And it’s surprising how much convincing that takes. Everyone is obsessed with trade shows, networking events and getting t-shirts printed – all of that is worthless.
“Your MVP won’t work if your customers can’t see any value. Build what customers want and then scale.”
Joe Procopio, Product Expert & Startup Founder
R: This one cuts close for me because I spend so much of my time telling entrepreneurs to talk to customers.
Forget your branding, no one cares what colour your logo is, no one cares if your team are all wearing cool, matching t-shirts at a trade show.
It’s not even about you. It’s about them.
They want the best solution possible for the pain they’re facing daily. Full stop.
So, to go back on track, what would you say are the benefits of going through Y Combinator? Or any accelerator program for that matter.
G: It’s very helpful if you don’t have that initial network in the Silicon Valley tech world.
A couple of batchmates of mine were fairly well-connected in Europe, but they had no connections to either American investors or American tech companies.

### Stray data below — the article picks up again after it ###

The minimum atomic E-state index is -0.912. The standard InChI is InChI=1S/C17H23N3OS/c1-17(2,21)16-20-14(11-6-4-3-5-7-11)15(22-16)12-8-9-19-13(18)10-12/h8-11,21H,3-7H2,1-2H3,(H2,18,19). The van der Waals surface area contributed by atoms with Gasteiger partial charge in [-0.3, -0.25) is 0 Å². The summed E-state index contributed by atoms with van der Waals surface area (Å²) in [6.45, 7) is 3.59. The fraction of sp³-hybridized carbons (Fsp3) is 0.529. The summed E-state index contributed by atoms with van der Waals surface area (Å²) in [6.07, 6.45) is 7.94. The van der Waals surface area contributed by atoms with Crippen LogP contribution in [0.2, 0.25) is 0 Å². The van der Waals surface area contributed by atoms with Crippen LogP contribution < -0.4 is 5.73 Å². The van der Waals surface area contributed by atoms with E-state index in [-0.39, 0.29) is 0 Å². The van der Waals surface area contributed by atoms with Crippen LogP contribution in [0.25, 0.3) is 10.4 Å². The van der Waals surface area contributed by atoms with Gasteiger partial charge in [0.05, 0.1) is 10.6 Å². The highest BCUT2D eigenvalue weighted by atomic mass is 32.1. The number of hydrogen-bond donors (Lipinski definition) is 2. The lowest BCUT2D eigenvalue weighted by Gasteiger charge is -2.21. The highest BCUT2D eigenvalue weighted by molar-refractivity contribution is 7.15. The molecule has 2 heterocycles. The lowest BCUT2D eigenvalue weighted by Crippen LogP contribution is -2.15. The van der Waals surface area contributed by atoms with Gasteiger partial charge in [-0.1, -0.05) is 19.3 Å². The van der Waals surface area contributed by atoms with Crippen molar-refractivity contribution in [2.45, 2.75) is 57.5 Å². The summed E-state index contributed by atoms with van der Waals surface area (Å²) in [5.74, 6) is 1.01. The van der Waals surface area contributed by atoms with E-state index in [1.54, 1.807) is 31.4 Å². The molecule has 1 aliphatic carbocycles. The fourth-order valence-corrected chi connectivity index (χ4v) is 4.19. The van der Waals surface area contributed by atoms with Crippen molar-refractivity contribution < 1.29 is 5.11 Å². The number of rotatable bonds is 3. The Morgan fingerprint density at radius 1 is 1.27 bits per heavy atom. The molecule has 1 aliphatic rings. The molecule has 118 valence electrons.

And, for better or worse, that’s still where the big money is. It’s where the big network is.
And YC is just an easy way to get that handed to you on a plate.
R: Do you still have a connection with Y Combinator?
G: Of course. The contact points are, obviously, far less frequent than when we were on the batch, but they’re still very much involved in the journey.
I send investor updates monthly and they’re part of that – and I always hear back from the partners whenever I send that.
But more than that, I have an open door with the partners and I can reach out to them whenever I need to for mentorship and guidance.
Lastly, there are organised meetups, both virtually and presentially, with other YC alumni It’s super valuable even just for the fact that I can talk to a group of people who’re all doing the same thing as me – trying to build a successful startup.